I truly hope your company will take my message to heart.

        • Hello Jess,

          Thanks for taking the time to explain your concerns. We hope that if we can be of any assistance to you in the future, you will reach out to us at with your name, address, phone number as well as the complete model and serial numbers of the appliances with the concerns.

          Have a great day!

  • Bobbi M. Sheridan

    I’M OBSESSED! It’s gorgeous Sonja! Seriously gorgeous!

  • Gorgeous!

  • Michelle Graff Wagner

    Sure looks great, but I doubt the appliances will work well for long! I could not be more disappointed with KitchenAid. Bought a high-end refrigerator, dishwasher and microwave (suckered into the “quality” brand promise). Replaced the water filter in the fridge, and now we can’t get water or ice, and KitchenAid is insisting that we pay for a service call. The dishwasher’s main control panel broke after just one year (part was covered, but we had to pay for the service call). And the microwave screeches as it rotates (we just deal with it) Seems that the company prices stuff high so that there is an assumption of quality. I would sure like KitchenAid to live up to their brand promise. I certainly can’t recommend to anyone except someone who just wants “pretty” over function. Customer Service’s answer is to buy extended warranties (wow, that’s a pledge of confidence!)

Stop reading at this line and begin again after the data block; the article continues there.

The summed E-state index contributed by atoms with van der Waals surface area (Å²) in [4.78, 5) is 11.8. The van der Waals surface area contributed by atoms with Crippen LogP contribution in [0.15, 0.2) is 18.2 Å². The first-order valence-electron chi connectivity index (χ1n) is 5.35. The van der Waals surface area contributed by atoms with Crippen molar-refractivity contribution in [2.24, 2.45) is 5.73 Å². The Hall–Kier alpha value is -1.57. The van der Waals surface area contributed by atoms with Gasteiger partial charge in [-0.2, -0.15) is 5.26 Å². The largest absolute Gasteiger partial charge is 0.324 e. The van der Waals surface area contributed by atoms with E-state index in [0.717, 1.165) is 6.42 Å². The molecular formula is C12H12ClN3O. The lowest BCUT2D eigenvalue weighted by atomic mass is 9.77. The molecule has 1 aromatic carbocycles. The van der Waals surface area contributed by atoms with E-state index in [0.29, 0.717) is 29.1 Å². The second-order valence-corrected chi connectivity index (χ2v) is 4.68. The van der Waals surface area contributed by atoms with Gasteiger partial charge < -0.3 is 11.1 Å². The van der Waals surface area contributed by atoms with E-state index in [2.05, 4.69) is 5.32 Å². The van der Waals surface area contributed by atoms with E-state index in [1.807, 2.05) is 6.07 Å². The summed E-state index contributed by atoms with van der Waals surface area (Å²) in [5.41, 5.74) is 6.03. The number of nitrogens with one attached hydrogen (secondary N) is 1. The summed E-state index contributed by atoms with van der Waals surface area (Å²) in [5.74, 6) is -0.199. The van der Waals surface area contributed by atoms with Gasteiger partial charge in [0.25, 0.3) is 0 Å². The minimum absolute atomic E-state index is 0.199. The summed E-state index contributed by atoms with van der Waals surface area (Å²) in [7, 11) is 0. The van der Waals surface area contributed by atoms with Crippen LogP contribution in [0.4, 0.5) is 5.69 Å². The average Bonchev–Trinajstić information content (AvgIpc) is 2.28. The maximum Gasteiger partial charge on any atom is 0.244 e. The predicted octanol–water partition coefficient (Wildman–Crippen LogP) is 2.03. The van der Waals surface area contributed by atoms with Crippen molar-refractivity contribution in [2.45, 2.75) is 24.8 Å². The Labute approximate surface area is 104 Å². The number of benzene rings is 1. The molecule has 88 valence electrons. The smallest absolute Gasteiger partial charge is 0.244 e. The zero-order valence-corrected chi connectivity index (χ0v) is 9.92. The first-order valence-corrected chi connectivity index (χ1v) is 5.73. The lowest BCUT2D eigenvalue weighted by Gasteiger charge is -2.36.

• Hello Michelle,

      Please accept our sincerest apologies in regards to the recent experience you’ve endured with your appliances. You are truly a valued customer and it is certainly not our intent to leave you feeling this way. If you’d like to discuss this concern further, you are more than welcome to email us at with your name, address, and phone number along with the model and serial numbers of the appliances.

      Best regards, Amber

  • Lindsey

    I really enjoyed following your remodel story from start to finish, especially with the pictures. I did a little research into butcher block counters (having no prior knowledge of them before this post) and wondered if you installed sealed or unsealed counters? I like the idea of being able to cut directly on the counter top as I can easily go through multiple cutting boards in one meal, but I wonder how they would hold up to an avid cook?